The Blog

Featuring fresh takes and real-time analysis from HuffPost's signature lineup of contributors

Lewis Shepherd Headshot

Dying for an Appointment

Posted: Updated:
Print Article

For a while now I've been seeing a number of debates online surrounding medical care in the UK, whether its about budget cuts, the issue of privatising the NHS or a number of problems surrounding the treatment of patients, which largely concentrates on the negative aspects of care some people have received. However something I rarely see, which is something that I've experienced recently, is the complexities of trying to get an appointment with your GP.

Recently after experiencing some problems I contacted my doctor's surgery to try and book an appointment, this to me seemed like a very straightforward task that would involve a telephone call and arranging the appointment. I'd already considered the fact that I may have to wait a few days, but as usual nothing is completely straightforward.

During my telephone conversation I was told that the earliest appointment I could have was the 1 March, which would have been fine if it was a few days before. However I just happened to be ringing three weeks before the given date, which to me seemed very strange. When I enquired about getting an earlier appointment I was told that they were fully booked until then, a phrase I thought was reserved for hotels, restaurants, hairdressers and the sort. Then when I mentioned that I'd been having a pain in my chest the receptionist, in a very rude manner, told me I should go straight to the hospital before saying goodbye and hanging up.

After this happened I was in total shock. I know if you experience pains in your chest then you should go to the hospital, but as the pain had been happening for a few days I was quite sure it wasn't a heart attack, hence my delay in approaching the hospital. It's also worth noting that a few months back when my partner had experienced extreme chest pains and we went to the hospital, he was told at A&E he should have gone to his local GP first. Talk about mixed messages.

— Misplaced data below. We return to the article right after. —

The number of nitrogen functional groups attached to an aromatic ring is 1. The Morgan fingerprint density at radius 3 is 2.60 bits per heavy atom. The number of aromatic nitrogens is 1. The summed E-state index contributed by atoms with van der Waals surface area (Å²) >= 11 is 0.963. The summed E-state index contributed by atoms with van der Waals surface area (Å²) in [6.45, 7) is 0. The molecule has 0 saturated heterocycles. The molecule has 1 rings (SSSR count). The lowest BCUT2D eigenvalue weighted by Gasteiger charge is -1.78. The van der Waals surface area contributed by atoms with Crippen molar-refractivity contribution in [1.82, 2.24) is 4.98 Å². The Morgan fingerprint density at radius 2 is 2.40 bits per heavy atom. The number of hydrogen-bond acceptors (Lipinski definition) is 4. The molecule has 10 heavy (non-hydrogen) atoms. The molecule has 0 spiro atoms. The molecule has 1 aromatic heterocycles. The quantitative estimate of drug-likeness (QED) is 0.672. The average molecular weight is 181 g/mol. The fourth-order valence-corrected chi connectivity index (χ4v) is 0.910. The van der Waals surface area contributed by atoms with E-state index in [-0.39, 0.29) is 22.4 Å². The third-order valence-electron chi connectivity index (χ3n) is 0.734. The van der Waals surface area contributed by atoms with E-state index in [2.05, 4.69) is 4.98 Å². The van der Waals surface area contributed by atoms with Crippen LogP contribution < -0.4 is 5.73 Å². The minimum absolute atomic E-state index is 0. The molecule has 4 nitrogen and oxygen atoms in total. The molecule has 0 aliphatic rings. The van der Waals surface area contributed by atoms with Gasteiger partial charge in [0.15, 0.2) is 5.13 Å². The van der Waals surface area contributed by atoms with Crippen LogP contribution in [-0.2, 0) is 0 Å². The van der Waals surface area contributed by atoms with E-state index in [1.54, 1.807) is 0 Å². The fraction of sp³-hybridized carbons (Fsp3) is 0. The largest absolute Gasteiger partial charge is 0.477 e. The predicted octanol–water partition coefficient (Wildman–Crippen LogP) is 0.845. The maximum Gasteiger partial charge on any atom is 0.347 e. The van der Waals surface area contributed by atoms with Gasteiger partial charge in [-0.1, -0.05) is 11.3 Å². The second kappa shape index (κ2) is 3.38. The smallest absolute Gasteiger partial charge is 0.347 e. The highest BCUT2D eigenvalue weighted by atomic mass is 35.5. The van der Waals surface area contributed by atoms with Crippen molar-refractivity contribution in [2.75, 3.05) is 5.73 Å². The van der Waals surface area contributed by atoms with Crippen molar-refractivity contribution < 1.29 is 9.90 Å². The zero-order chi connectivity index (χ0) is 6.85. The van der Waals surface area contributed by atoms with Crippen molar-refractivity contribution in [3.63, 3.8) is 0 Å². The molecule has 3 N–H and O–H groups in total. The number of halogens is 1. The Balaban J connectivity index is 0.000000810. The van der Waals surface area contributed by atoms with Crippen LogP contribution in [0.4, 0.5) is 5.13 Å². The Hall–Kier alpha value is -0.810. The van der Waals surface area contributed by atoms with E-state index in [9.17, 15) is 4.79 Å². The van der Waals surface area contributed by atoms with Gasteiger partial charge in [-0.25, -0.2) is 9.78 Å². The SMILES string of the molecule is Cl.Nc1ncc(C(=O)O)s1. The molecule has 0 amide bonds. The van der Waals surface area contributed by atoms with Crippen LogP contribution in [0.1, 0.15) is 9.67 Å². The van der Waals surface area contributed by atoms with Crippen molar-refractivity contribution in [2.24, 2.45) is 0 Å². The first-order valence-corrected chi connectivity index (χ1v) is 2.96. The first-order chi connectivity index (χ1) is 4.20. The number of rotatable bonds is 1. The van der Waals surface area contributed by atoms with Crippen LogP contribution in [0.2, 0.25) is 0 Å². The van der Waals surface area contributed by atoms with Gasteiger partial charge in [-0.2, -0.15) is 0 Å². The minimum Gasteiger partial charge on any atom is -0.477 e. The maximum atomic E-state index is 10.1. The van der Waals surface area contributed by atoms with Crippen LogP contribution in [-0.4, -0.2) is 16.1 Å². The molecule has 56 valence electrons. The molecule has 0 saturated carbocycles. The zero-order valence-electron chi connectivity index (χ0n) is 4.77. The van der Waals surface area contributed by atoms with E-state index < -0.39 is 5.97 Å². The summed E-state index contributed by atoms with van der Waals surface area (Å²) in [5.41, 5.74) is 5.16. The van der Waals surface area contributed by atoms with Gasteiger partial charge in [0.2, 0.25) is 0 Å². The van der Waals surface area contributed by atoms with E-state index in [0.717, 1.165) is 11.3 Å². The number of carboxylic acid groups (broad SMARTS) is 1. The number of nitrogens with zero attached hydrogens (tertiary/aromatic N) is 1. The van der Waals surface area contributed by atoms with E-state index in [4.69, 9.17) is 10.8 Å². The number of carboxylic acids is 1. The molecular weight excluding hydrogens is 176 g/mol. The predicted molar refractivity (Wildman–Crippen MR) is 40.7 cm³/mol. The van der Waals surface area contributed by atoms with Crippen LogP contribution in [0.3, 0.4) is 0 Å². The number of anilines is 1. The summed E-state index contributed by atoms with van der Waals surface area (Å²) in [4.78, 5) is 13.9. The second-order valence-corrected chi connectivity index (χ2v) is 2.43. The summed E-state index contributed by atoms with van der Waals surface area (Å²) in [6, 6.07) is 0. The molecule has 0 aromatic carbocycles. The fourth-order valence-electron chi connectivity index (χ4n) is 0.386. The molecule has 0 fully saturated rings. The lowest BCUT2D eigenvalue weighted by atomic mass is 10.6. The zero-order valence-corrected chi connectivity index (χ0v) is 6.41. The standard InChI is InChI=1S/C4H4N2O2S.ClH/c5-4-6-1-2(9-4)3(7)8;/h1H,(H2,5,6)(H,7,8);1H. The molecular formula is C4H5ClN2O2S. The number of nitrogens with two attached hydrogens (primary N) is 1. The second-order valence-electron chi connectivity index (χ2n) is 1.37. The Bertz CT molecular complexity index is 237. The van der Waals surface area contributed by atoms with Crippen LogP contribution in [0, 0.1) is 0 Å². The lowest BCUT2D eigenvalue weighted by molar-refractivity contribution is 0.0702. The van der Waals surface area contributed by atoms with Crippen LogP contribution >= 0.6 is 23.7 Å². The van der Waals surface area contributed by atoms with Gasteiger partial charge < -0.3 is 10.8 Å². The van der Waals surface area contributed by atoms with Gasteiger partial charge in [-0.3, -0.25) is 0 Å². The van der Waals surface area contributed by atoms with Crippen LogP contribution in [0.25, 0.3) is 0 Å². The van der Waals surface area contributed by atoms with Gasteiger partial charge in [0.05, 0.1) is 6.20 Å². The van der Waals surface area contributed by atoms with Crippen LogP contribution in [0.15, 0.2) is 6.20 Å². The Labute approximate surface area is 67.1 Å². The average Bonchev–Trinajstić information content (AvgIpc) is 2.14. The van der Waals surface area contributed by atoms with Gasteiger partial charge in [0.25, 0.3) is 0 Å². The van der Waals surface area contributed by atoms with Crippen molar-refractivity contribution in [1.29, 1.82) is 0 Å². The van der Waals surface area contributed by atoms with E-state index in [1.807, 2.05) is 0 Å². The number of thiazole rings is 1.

The whole situation is baffling as it would appear the GP surgery expected me to predict and schedule the days that I was ill, I know this isn't the case but given the way I was told they were fully booked this is how it felt. I was also rudely told on the phone that to get a quicker appointment I would have to ring the next morning at 8am, which tells me and anyone else who has experienced this that the GP surgery did in fact have appointments, which they could hand out instead of making countless potential patients angrily tap away at their phones the next morning in an appointment bidding war.

I have actually done this before and it took around 68 engaged phone calls in four minutes before I actually got through to a person, at which point I couldn't get an appointment until 4pm.

Now many may blame this type of treatment on budget cuts or privatisation, but for as long as I can remember it has been like this. I can even remember my own mother enduring the telephone bidding war when I was younger to try and gain an appointment for the illness that she had so inconsiderately miss-scheduled.

It is a sad state of affairs that many people who are unwell and may in fact have a more serious underlying condition have to wait weeks on end to see their GP, by which time it could be too late. You could go to the hospital where like I previously mentioned you will be told you should have seen a GP first, be made to feel like you're wasting valuable hospital time and resources only to find out that there's nothing to worry about. You also get to find this out after an eight-hour wait, which is always a lovely experience.

Sadly there's nothing that can be done, and it looks like this is going to continue if the frightful news stories about the NHS and doctor's surgeries are to be believed. However I did file a complaint with the surgery on the day that I was denied an appointment as there was no room at the inn, but as you may have guessed I'm still waiting for a reply, which I won't hold my breath for as I may not be able to get an appointment for the lack of oxygen in body whilst doing so.

Around the Web

Francis report: what went wrong with NHS leadership? - The Guardian

Francis report: culture change in the NHS will take years ...

As the Francis report highlights Mid Staffs failings we should name ...

NHS staff could be prosecuted for wilful neglect or manslaughter ...

Stafford Hospital deaths 'could be repeated' in Scotland

Cover-up culture and a political class that's rightly held in contempt